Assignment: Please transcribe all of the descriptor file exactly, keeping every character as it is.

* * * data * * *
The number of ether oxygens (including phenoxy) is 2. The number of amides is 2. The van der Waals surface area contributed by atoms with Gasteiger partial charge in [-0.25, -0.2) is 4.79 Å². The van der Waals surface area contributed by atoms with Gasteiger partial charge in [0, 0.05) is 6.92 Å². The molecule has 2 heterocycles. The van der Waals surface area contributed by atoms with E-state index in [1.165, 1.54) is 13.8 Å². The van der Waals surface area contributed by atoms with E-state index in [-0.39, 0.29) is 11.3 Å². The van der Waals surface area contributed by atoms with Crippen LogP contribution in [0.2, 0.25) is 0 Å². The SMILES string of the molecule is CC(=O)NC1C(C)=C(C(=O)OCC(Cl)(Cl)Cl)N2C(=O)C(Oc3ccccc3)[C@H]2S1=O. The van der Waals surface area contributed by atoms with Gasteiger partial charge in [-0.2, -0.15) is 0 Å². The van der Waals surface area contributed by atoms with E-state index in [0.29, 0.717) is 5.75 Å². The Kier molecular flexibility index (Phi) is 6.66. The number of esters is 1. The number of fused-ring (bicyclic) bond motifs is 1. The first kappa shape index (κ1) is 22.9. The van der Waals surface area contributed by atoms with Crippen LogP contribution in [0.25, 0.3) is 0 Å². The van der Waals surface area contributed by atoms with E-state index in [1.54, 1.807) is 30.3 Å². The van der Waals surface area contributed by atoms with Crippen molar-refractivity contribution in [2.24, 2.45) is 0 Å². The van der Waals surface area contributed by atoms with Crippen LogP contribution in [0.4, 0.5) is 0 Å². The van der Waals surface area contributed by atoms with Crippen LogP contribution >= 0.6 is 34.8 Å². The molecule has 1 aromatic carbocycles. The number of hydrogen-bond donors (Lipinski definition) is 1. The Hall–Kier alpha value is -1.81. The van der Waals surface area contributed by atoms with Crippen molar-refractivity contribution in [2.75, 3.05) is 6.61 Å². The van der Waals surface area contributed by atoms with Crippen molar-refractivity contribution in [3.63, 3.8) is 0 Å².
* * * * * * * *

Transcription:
The number of ether oxygens (including phenoxy) is 2. The number of amides is 2. The van der Waals surface area contributed by atoms with Gasteiger partial charge in [-0.25, -0.2) is 4.79 Å². The van der Waals surface area contributed by atoms with Gasteiger partial charge in [0, 0.05) is 6.92 Å². The molecule has 2 heterocycles. The van der Waals surface area contributed by atoms with E-state index in [1.165, 1.54) is 13.8 Å². The van der Waals surface area contributed by atoms with E-state index in [-0.39, 0.29) is 11.3 Å². The van der Waals surface area contributed by atoms with Crippen LogP contribution in [0.2, 0.25) is 0 Å². The SMILES string of the molecule is CC(=O)NC1C(C)=C(C(=O)OCC(Cl)(Cl)Cl)N2C(=O)C(Oc3ccccc3)[C@H]2S1=O. The van der Waals surface area contributed by atoms with Gasteiger partial charge in [-0.2, -0.15) is 0 Å². The van der Waals surface area contributed by atoms with E-state index in [0.29, 0.717) is 5.75 Å². The Kier molecular flexibility index (Phi) is 6.66. The number of esters is 1. The number of fused-ring (bicyclic) bond motifs is 1. The first kappa shape index (κ1) is 22.9. The van der Waals surface area contributed by atoms with Crippen LogP contribution in [0.25, 0.3) is 0 Å². The van der Waals surface area contributed by atoms with E-state index in [1.54, 1.807) is 30.3 Å². The van der Waals surface area contributed by atoms with Crippen molar-refractivity contribution in [2.24, 2.45) is 0 Å². The van der Waals surface area contributed by atoms with Crippen LogP contribution in [0.4, 0.5) is 0 Å². The van der Waals surface area contributed by atoms with Crippen LogP contribution >= 0.6 is 34.8 Å². The molecule has 1 aromatic carbocycles. The number of hydrogen-bond donors (Lipinski definition) is 1. The Hall–Kier alpha value is -1.81. The van der Waals surface area contributed by atoms with Crippen molar-refractivity contribution in [2.75, 3.05) is 6.61 Å². The van der Waals surface area contributed by atoms with Crippen molar-refractivity contribution in [3.63, 3.8) is 0 Å².